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The Hungry Nomad: Sabzi Polo Mahee (Fish and Persian Herbed Rice)

March 19, 2012

Sabzi Polo Mahee (Fish and Persian Herbed Rice)

The weather has warmed up, the cherry blossoms are in full bloom, the Canadian geese are back from their winter trip down south in Mexico (I admire them). It can only mean one thing: Spring is here which means its also time for Persian New Year. On the day of the new year, Persians all over the world get together with family to have the famous sabzi polo meal. This is equivalent to Turkey dinner at Christmas. 


Sabzi polo is a colorful green version of the famous Persian polo (rice) dish. The green comes from a variety of fresh herbs including cilantro, parsley, dill and scallions. Sabzi polo is traditionally served with white fish but in my family we have replaced it with  fresh sockeye salmon given that we live in the mecca of fresh salmon. It is a really healthy meal and perfect for any time of year.  Here is the recipe for those craving this dish on Norooz or any other day of the year. 

Norooz Potluck with Friends
And happy Norooz to all Persians worldwide. 

Ingredients:


4 c. Basmati rice
4 tbsp canola oil
1 large piece lavash bread or lettuce
1/2 c. scallion tops (greens only), washed & chopped fine
1 1/2 c. flat leaf parsley, washed & chopped fine
1 bunch (4-5 stalks) green garlic, washed but left whole
1 c. cilantro, washed & chopped fine
1 1/2 c. dill, washed & chopped fine








Instructions: 
  1. Soak the rice in well-salted water for a few hours before cooking, changing the water once towards the end of the soak.
  2. Fill a large, heavy pot halfway with water and bring to a boil. Add a pinch of salt.
  3. Add the rice (and the water it was soaking in), and bring it back up to a boil.
  4. Stir gently a couple of times, and keep an eye on the grains - as they begin to turn translucent on the ends, occasionally take one out and chew it - you're looking for something slight on the crunchier side of "al dente", but chewable.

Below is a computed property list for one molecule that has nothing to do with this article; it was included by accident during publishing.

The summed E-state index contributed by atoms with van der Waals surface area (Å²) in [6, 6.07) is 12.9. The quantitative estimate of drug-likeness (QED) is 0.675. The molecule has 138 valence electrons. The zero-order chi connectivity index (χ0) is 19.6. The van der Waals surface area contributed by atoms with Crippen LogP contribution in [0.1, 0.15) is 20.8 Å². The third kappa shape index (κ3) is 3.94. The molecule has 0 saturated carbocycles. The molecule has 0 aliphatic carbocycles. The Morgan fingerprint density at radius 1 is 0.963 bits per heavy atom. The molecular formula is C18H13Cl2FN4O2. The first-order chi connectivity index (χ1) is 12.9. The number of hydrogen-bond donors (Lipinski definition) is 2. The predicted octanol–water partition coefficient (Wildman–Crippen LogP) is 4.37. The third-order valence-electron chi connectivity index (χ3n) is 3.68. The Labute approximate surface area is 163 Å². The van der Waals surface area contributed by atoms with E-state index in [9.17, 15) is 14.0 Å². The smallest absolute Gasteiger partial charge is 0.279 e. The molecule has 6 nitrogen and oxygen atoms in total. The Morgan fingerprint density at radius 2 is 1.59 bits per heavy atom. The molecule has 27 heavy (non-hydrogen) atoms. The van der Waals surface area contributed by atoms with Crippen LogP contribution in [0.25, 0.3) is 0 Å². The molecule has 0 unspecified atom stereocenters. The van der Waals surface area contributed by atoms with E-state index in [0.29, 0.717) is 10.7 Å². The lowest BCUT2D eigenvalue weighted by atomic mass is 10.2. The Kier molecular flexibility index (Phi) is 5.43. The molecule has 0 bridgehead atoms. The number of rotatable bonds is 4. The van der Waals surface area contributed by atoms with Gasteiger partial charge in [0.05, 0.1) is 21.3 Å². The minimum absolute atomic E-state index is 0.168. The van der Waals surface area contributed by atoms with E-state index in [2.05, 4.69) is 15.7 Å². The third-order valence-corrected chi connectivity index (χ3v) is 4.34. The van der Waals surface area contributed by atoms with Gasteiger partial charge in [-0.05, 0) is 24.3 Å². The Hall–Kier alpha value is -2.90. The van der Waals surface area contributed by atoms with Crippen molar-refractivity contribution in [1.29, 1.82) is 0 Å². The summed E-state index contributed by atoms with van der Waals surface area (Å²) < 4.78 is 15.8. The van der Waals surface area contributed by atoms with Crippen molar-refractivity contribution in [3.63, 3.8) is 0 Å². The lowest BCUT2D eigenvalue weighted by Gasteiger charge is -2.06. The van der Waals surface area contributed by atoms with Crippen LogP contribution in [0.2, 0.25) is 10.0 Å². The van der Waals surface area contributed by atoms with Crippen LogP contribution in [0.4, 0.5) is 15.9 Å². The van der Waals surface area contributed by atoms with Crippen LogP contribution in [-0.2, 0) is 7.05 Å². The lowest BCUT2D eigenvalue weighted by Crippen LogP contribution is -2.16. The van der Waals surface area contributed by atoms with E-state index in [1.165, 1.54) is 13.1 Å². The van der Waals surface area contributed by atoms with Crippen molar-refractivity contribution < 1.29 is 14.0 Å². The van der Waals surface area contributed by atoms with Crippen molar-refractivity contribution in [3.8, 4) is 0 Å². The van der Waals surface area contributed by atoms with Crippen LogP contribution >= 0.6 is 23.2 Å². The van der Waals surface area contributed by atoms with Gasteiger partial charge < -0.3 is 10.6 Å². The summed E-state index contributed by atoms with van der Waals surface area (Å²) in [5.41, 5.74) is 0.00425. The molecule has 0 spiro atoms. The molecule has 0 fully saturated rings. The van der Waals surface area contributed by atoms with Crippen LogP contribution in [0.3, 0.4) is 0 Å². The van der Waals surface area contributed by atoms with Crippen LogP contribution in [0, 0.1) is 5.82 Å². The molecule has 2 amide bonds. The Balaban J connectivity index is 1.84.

5. Drain the rice in a colander, and run some water over it to rinse off the excess salt.
  6. Add the oil to your pot, along with 1/2 cup of water or milk (to make tahdeeg), and lay the lavash bread  on the bottom in one layer (an alternative to lavash bread is lettuce)
  7. Begin adding the rice and herbs into your pot, but "mounding" everything so that you have a pyramid of sorts at the end. You want to lightly "fluff" the herbs into the rice to incorporate as you go along. The garlic you want to lay about halfway through the mound in one or two layers as needed.
  8. With the handle of a wooden spoon, make a few holes around the mound of rice to create "steam vents"
  9. Wrap the lid of the pot in a clean kitchen towel and secure it, ensuring that the towel is well out of the way of any flame. 
  10. Drizzle a couple of tablespoons water or oil over the top of the rice, and put the lid on (the towel will help absorb the steam so water doesn't drip back onto the rice).
  11. Cook on high heat for 5-8 minutes until you see steam, and hear a sizzling/crackling coming from the bottom of the pot.
  12. Reduce to medium, and cook for another 15-20 minutes, keeping an ear and nose on things - you don't want to smell smoke, but you do want to hear light crackling/popping.
  13. Finally, reduce again to medium-low, and cook a final 10-15 minutes. You'll know it's ready when you smell a "toastiness" from the tahdeeg on the bottom, and the top grains of rice are tender.
Serve this with the fish, which you warm slowly in the oven, and narenj (bitter orange, which is actually tart-bitter). If you can't find narenj, lemons will do.
Traditionally, this dish is served with white king fish however I choose to use salmon. You can really substitute for any type of fish that you fancy cooked in any way you know best. 
My recipe for cooking the salmon is to place the pieces of fish in foil add lemon pieces and a bit of olive oil to the fish, wrap the fish in the foil and place it in the oven for 15-30 minutes depending on how many pieces of fish you are using. The fish will cook in its own steam leading to one delicious, juicy and healthy dish. 

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